When that fickle Lady Luck is on your side, it seems she is stuck like glue; but when she's not, she's not.
And Oct. 30, Ms. Luck was certainly on Chris Aker's side when he bowled a 900 series using the Hammer Big Rig Diesel
“I've always preferred Hammer balls, way back to the Blue Hammer urethane days, because they have always given me a consistent reaction,” he said.
On this particular night, Aker was bowling with his wife Ellen, Humboldt County Sheriff Ed Kilgore and Kilgore's wife Season, at Friday Mixers at Spare Time Bowl in the Humboldt County seat of Winnemucca, Nev., population 7,174, where he also owns Aker's Pro Shop.
“I opened a bowling pro shop as a hobby/side job back in the summer of 2006. The (Big Rig Diesel) I used during the 900 series was the very first ball I drilled for myself when I opened the shop,” he said.
A 10-year veteran of the Winnemucca Police Department, Aker said he has thrown 10 sanctioned 300 games (including the triple from October) and about eight additional non-sanctioned perfect games.
“After I shot the first 300 that night, I thought that it was cool, but I really wanted to throw another, since I had never had two 300 games in the same 3-game series,” he said. “Once I got the second game completed, and started the third, I just wanted to throw a few strikes to assure that I wouldn't choke and not even shoot 800 for the evening.”
It wasn't until he was about halfway into the final game that the thought of a 900 series occurred to him, he said.
“I told [Kilgore] that I was really starting to think about 900 and I needed to get away from the lanes between shots. I went into the bar and sat by myself between each shot after that.That really helped me focus on each individual shot,” he said.
But, just like in Las Vegas, which is six hours south of Winnemucca, it wasn't an accomplishment that was easy to come by.
“I had a couple of breaks that allowed me to shoot the 900,”he said. “I threw the 12th ball of the second game and the first ball of game three approximately 3/10's of a mph slow, and tripped a 6-pin on each of those. When I threw the seventh shot of game three, I thought I was going to leave a flat seven pin, but got lucky and it tripped late.”
Still, there were times when he thought the 900 series was a lost cause.
“In the 11th frame of game three, I was really concentrating on keeping my feet slow and I screwed up and was too slow. I tugged that shot so badly, that I immediately thought, 'that's on the beak,' figuring it was going right on the headpin and I had blown it” Aker said.“Luckily, it crossed over and struck despite my poor execution.That really took the pressure off of the final shot. I told myself to speed the last shot up a bit,and I did. It came in a little light, but I knew it was going to carry. The 10 pin fell last, and that was that.”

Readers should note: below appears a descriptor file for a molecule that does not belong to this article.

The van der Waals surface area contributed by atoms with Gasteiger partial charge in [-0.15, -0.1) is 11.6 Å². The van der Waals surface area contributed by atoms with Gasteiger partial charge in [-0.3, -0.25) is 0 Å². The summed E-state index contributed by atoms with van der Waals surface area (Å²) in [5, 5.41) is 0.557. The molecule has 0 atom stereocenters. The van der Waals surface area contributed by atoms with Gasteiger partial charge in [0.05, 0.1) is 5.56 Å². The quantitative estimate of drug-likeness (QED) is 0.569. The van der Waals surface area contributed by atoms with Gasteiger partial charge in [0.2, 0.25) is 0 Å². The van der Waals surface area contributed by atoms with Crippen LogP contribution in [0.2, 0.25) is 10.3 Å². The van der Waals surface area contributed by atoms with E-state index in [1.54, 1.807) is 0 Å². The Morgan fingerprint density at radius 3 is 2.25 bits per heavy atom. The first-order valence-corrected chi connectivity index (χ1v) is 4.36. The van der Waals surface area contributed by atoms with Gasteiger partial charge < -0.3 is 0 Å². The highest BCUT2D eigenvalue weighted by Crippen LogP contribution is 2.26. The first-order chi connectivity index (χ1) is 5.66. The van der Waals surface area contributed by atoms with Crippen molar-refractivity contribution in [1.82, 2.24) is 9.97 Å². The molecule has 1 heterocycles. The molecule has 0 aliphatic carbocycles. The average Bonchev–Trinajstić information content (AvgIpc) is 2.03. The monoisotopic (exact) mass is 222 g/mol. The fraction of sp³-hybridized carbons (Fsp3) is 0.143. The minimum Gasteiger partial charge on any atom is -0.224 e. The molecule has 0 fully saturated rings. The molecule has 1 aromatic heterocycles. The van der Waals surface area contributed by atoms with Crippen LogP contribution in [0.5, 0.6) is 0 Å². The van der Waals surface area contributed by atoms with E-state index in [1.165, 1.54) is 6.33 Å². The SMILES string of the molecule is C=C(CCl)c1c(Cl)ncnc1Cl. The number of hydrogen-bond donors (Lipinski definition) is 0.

A perfect series doesn't change what Aker wants out of life and bowling, though.
“My goals now are the same as they were prior to shooting 900,” he said.“I've always felt that I had the ability to do something special in bowling. I still hope to do so, but I have no idea what that might be.I plan to bowl the mega-bucks tourneys in Las Vegas, and eventually try a few stops on the Senior PBA tour, so maybe I'll get lucky and win one of those.”
Aker has been bowling for about 30 years, he said. He was a member of the Washington State Cougars bowling team that placed second at the Collegiate Nationals during his first year. Aker had the highest average of that tournament. He was also named to the All-Tournament team and was an Honorable Mention All American.
It seemed that he was headed to the Professional Bowlers Association tour until he was involved in an accident with a drunk driver in December of 1989.
“The accident injured my left shoulder, which required surgery to repair. I'm a lefty, so obviously this was a huge setback. The rehab didn't go very well, and I missed pretty much my entire junior year,” he said.“When I was able to bowl again during my senior year, my shoulder was still pretty screwed up and I just wasn't able to perform as well as I had prior to the accident.”
Eventually he healed, adapted his style and now focuses his attention on his shop and helping his customers become better bowlers.
“I just hope to continue to help my friends here become better, happier bowlers. Over the years I've had many people help me learn the game of bowling, and now that I (kind of) know what I'm doing, I really enjoy helping other people get better as well,” he said.“It really makes me happy when someone I've helped tells me that they are bowling better as a result of something I've done for them. Whether that was giving a lesson, or drilling them a ball, usually a Hammer, it all makes meglad I have the opportunity to help out.”
And, he said, he would never have achieved any of it without Hammer bowling.
“Shooting 900 was a great achievement for me, but I understand that there was a lot of luck involved. I'm very happy I drilled that Hammer ball three years ago,” he said. “Without Hammer equipment, I would have never shot a 900 series. No way.”
” Hammer is a brand of Ebonite International, Inc. Based in Hopkinsville, Ky., Ebonite International is a privately-owned company that currently services bowling centers, distributors and retail outlets both domestically and internationally. The company's consumer product brands include Ebonite, Hammer, Robby's, Columbia 300, Track and Powerhouse™. Hammer is a proud sponsor of the The National Bowling Association.